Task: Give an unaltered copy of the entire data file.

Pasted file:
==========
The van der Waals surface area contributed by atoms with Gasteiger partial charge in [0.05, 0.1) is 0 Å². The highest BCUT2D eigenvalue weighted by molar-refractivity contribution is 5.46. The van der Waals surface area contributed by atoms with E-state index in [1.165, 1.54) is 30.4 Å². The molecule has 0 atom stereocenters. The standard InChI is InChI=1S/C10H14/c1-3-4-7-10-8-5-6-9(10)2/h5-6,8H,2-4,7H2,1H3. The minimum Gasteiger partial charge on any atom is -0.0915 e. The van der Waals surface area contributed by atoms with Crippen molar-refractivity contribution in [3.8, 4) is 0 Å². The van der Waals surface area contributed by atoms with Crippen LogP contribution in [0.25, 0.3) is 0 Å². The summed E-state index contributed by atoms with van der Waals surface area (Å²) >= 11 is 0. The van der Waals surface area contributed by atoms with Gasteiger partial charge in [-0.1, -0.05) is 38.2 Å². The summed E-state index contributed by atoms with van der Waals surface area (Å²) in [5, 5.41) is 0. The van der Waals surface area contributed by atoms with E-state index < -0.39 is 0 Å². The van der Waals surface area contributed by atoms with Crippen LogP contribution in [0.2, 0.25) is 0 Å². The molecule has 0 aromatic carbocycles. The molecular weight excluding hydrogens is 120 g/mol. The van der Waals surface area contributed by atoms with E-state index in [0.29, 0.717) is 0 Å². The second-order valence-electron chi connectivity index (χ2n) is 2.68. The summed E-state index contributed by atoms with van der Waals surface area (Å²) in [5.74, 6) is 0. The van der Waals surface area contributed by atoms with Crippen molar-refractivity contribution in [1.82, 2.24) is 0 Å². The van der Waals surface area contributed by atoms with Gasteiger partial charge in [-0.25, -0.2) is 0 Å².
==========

The van der Waals surface area contributed by atoms with Gasteiger partial charge in [0.05, 0.1) is 0 Å². The highest BCUT2D eigenvalue weighted by molar-refractivity contribution is 5.46. The van der Waals surface area contributed by atoms with E-state index in [1.165, 1.54) is 30.4 Å². The molecule has 0 atom stereocenters. The standard InChI is InChI=1S/C10H14/c1-3-4-7-10-8-5-6-9(10)2/h5-6,8H,2-4,7H2,1H3. The minimum Gasteiger partial charge on any atom is -0.0915 e. The van der Waals surface area contributed by atoms with Crippen molar-refractivity contribution in [3.8, 4) is 0 Å². The van der Waals surface area contributed by atoms with Crippen LogP contribution in [0.25, 0.3) is 0 Å². The summed E-state index contributed by atoms with van der Waals surface area (Å²) >= 11 is 0. The van der Waals surface area contributed by atoms with Gasteiger partial charge in [-0.1, -0.05) is 38.2 Å². The summed E-state index contributed by atoms with van der Waals surface area (Å²) in [5, 5.41) is 0. The van der Waals surface area contributed by atoms with E-state index < -0.39 is 0 Å². The van der Waals surface area contributed by atoms with Crippen LogP contribution in [0.2, 0.25) is 0 Å². The molecule has 0 aromatic carbocycles. The molecular weight excluding hydrogens is 120 g/mol. The van der Waals surface area contributed by atoms with E-state index in [0.29, 0.717) is 0 Å². The second-order valence-electron chi connectivity index (χ2n) is 2.68. The summed E-state index contributed by atoms with van der Waals surface area (Å²) in [5.74, 6) is 0. The van der Waals surface area contributed by atoms with Crippen molar-refractivity contribution in [1.82, 2.24) is 0 Å². The van der Waals surface area contributed by atoms with Gasteiger partial charge in [-0.25, -0.2) is 0 Å².